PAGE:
Seeking to shore up Hispanic graduation rates, colleges learn it's all in the family

When Roberto Rodriguez arrived at the University of California campus here four years ago, he felt the emotional tug home so many other Hispanic first-generation college students talk about. His parents wanted him out of their battle-scarred south-central Los Angeles neighborhood and in college. But his mother also didn't want him to stray too far from their home.

Three years and some bumps later, with graduation within reach, Roberto's father suffered a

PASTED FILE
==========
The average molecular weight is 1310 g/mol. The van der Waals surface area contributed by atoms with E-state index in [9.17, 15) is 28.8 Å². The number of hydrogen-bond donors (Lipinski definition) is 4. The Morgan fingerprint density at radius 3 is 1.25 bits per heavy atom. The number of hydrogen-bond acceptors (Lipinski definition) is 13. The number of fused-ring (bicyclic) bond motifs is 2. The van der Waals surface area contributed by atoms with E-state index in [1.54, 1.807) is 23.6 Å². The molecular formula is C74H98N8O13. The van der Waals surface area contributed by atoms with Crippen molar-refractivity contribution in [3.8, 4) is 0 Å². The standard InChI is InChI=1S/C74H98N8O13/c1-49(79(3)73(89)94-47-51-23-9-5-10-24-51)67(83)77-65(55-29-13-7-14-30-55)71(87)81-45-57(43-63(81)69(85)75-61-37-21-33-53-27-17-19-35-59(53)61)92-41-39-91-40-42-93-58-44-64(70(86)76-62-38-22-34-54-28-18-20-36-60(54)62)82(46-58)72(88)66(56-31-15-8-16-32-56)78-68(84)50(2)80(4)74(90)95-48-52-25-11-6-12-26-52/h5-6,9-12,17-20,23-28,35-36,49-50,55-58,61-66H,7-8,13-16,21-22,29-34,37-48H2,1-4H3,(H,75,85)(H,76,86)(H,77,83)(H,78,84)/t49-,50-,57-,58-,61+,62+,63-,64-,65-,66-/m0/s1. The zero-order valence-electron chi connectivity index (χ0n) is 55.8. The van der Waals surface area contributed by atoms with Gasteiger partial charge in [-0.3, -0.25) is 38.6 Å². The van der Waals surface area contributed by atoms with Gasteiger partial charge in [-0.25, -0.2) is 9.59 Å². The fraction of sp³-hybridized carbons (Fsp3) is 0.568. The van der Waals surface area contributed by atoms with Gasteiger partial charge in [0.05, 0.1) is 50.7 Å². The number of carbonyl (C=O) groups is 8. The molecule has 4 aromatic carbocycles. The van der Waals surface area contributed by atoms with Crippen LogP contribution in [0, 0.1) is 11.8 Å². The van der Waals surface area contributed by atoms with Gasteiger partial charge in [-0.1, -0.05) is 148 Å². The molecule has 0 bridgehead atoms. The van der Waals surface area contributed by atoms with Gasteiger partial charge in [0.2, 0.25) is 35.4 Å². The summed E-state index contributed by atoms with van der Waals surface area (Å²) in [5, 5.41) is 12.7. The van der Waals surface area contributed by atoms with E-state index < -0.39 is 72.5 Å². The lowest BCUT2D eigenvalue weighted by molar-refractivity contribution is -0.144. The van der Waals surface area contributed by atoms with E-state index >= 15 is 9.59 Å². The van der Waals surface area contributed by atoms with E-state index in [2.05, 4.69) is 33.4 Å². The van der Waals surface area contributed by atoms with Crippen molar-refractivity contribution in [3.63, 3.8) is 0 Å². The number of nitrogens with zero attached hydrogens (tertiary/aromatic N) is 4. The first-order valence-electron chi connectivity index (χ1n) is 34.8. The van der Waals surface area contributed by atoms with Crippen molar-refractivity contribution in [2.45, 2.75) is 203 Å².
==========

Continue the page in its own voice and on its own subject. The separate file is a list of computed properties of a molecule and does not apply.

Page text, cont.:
heart attack and was diagnosed with diabetes — the kind of family crisis capable of derailing any college career.But instead of becoming a dropout statistic, Rodriguez will graduate with honors this month from UC-Riverside, where graduation rate gaps that separate Hispanic students from their peers on a national level
simply do not exist. Studies show that more Hispanic students are enrolling in college, but a disproportionate number drop out with debt instead of degrees.

At the average college or university, 51 percent of Hispanic students earn a bachelor's degree in six years, compared to 59 percent of white students, according to a March study by
the American Enterprise Institute, a conservative think tank. READ FULL STORY

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